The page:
Although observing other’s gaze and body movements provides a crucial source of information to successfully interact with other people, it remains unclear whether observers weigh differently these cues and whether the convergence of gaze and body’s directions determines facilitation effects. Here we aim to shed more light on this issue by testing the reliance upon these cues from both a behavioral and a neurophysiological perspective in a social interactive context. In Experiment 1, we manipulated the convergence between the direction of an actor’s upper limb movement and gaze direction while he attempts to socially interact with the participants observing the scene. We determined the direction of gaze as well as the duration of participants’ ocular fixations during the observation of the scene. In Experiment 2, we measured and correlated the effect of the body/gaze manipulation on corticospinal excitability and on the readiness to interact—a disposition to engage in social situations. Eye-tracking data revealed that participants fixated chiefly the actor’s head when his hand and gaze directions were divergent. Possibly a strategy to disambiguate the scene. Whereas participants mainly fixated the actor’s hand when he performed an interactive request toward the participants. From a neurophysiological point of view, the more participants felt involved in the interaction, the lower was motor preparation in the muscle potentially needed to fulfill the actor’s request. We contend that social contexts are more likely to elicit motor preparation compared to non-social ones, and that muscular inhibition is a necessary mechanism in order to prevent unwanted overt reactions during action observation tasks.

Gaze and Body Cues Interplay during Interactive Requests

Sonia Betti
;
Umberto Castiello;Silvia Guerra;Umberto Granziol;Giovanni Zani;Luisa Sartori
2019

Abstract

Although observing other’s gaze and body movements provides a crucial source of information to successfully interact with other people, it remains unclear whether observers weigh differently these cues and whether the convergence of gaze and body’s directions determines facilitation effects. Here we aim to shed more light on this issue by testing the reliance upon these cues from both a behavioral and a neurophysiological perspective in a social interactive context. In Experiment 1, we manipulated the convergence between the direction of an actor’s upper limb movement and gaze direction while he attempts to socially interact with the participants observing the scene. We determined the direction of gaze as well as the duration of participants’ ocular fixations during the observation of the scene. In Experiment 2, we measured and correlated the effect of the body/gaze manipulation on corticospinal excitability and on the readiness to interact—a disposition to engage in social situations. Eye-tracking data revealed that participants fixated chiefly the actor’s head when his hand and gaze directions were divergent. Possibly a strategy to disambiguate the scene. Whereas participants mainly fixated the actor’s hand when he performed an interactive request toward the participants. From a neurophysiological point of view, the more participants felt involved in the interaction, the lower was motor preparation in the muscle potentially needed to fulfill the actor’s request. We contend that social contexts are more likely to elicit motor preparation compared to non-social ones, and that muscular inhibition is a necessary mechanism in order to prevent unwanted overt reactions during action observation tasks.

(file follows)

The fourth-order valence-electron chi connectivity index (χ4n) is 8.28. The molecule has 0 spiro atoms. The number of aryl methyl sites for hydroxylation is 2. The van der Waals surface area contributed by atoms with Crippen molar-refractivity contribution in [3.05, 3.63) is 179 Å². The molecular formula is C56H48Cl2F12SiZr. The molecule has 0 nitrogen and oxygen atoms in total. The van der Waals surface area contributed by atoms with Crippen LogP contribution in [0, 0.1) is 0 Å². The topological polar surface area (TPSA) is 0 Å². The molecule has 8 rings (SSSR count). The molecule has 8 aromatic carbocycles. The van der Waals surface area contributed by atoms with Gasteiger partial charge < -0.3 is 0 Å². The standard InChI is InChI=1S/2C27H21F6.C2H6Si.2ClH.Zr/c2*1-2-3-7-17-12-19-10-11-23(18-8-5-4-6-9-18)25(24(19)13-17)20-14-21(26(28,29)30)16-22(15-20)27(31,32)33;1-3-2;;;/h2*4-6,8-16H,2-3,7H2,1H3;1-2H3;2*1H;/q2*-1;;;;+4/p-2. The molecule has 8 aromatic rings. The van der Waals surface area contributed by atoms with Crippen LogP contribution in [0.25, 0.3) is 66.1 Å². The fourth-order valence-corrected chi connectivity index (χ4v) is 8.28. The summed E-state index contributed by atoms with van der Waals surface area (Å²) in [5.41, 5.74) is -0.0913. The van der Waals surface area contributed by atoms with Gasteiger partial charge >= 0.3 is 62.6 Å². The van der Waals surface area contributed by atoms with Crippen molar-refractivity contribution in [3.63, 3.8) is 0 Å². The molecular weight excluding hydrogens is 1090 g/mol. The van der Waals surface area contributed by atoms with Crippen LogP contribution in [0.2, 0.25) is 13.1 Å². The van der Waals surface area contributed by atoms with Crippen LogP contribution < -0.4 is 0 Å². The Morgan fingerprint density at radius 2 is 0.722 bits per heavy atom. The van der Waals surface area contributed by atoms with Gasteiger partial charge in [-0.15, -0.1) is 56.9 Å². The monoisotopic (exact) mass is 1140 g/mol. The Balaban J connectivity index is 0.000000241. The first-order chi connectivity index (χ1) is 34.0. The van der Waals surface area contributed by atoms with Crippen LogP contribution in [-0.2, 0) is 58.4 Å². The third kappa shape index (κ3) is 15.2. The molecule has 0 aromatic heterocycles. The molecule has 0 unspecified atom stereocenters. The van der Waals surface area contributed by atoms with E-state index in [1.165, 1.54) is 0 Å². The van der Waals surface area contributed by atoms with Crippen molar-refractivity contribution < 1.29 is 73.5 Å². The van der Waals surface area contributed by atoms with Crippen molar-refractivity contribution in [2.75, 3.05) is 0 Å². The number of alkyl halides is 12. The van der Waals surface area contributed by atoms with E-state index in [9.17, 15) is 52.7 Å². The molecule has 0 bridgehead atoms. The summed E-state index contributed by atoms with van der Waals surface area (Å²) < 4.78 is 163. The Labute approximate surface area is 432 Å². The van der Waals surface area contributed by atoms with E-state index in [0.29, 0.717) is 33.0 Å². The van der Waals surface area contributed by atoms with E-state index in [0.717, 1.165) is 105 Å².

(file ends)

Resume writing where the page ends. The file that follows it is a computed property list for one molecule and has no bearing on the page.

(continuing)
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Utilizza questo identificativo per citare o creare un link a questo documento: http://hdl.handle.net/11577/3311029
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